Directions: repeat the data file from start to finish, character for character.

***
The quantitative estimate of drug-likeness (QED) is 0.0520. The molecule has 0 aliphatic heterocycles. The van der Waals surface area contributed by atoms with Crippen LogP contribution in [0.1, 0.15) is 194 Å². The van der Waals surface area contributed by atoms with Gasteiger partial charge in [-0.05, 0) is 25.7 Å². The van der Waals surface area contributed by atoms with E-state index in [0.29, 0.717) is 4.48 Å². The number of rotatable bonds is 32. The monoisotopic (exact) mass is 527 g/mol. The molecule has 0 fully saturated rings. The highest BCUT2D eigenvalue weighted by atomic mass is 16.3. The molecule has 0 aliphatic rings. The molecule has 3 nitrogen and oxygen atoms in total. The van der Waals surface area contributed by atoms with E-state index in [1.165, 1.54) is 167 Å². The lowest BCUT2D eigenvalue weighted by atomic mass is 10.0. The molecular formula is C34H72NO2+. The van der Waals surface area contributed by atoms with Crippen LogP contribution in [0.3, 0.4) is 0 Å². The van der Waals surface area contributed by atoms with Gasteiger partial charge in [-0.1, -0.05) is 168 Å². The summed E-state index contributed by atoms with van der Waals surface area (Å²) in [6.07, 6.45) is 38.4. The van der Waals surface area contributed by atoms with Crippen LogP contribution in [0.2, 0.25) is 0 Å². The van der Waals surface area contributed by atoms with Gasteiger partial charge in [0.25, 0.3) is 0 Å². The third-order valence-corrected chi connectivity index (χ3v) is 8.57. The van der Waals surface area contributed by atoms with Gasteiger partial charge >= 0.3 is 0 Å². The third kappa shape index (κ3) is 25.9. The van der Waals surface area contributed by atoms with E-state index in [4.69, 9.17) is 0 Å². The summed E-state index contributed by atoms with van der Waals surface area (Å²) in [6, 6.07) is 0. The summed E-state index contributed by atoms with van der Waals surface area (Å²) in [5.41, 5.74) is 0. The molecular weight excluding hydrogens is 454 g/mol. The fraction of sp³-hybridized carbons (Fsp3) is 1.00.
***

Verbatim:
The quantitative estimate of drug-likeness (QED) is 0.0520. The molecule has 0 aliphatic heterocycles. The van der Waals surface area contributed by atoms with Crippen LogP contribution in [0.1, 0.15) is 194 Å². The van der Waals surface area contributed by atoms with Gasteiger partial charge in [-0.05, 0) is 25.7 Å². The van der Waals surface area contributed by atoms with E-state index in [0.29, 0.717) is 4.48 Å². The number of rotatable bonds is 32. The monoisotopic (exact) mass is 527 g/mol. The molecule has 0 fully saturated rings. The highest BCUT2D eigenvalue weighted by atomic mass is 16.3. The molecule has 0 aliphatic rings. The molecule has 3 nitrogen and oxygen atoms in total. The van der Waals surface area contributed by atoms with E-state index in [1.165, 1.54) is 167 Å². The lowest BCUT2D eigenvalue weighted by atomic mass is 10.0. The molecular formula is C34H72NO2+. The van der Waals surface area contributed by atoms with Crippen LogP contribution in [0.3, 0.4) is 0 Å². The van der Waals surface area contributed by atoms with Gasteiger partial charge in [-0.1, -0.05) is 168 Å². The summed E-state index contributed by atoms with van der Waals surface area (Å²) in [6.07, 6.45) is 38.4. The van der Waals surface area contributed by atoms with Crippen LogP contribution in [0.2, 0.25) is 0 Å². The van der Waals surface area contributed by atoms with Gasteiger partial charge in [0.25, 0.3) is 0 Å². The third-order valence-corrected chi connectivity index (χ3v) is 8.57. The van der Waals surface area contributed by atoms with Gasteiger partial charge >= 0.3 is 0 Å². The third kappa shape index (κ3) is 25.9. The van der Waals surface area contributed by atoms with E-state index in [4.69, 9.17) is 0 Å². The summed E-state index contributed by atoms with van der Waals surface area (Å²) in [6, 6.07) is 0. The summed E-state index contributed by atoms with van der Waals surface area (Å²) in [5.41, 5.74) is 0. The molecular weight excluding hydrogens is 454 g/mol. The fraction of sp³-hybridized carbons (Fsp3) is 1.00.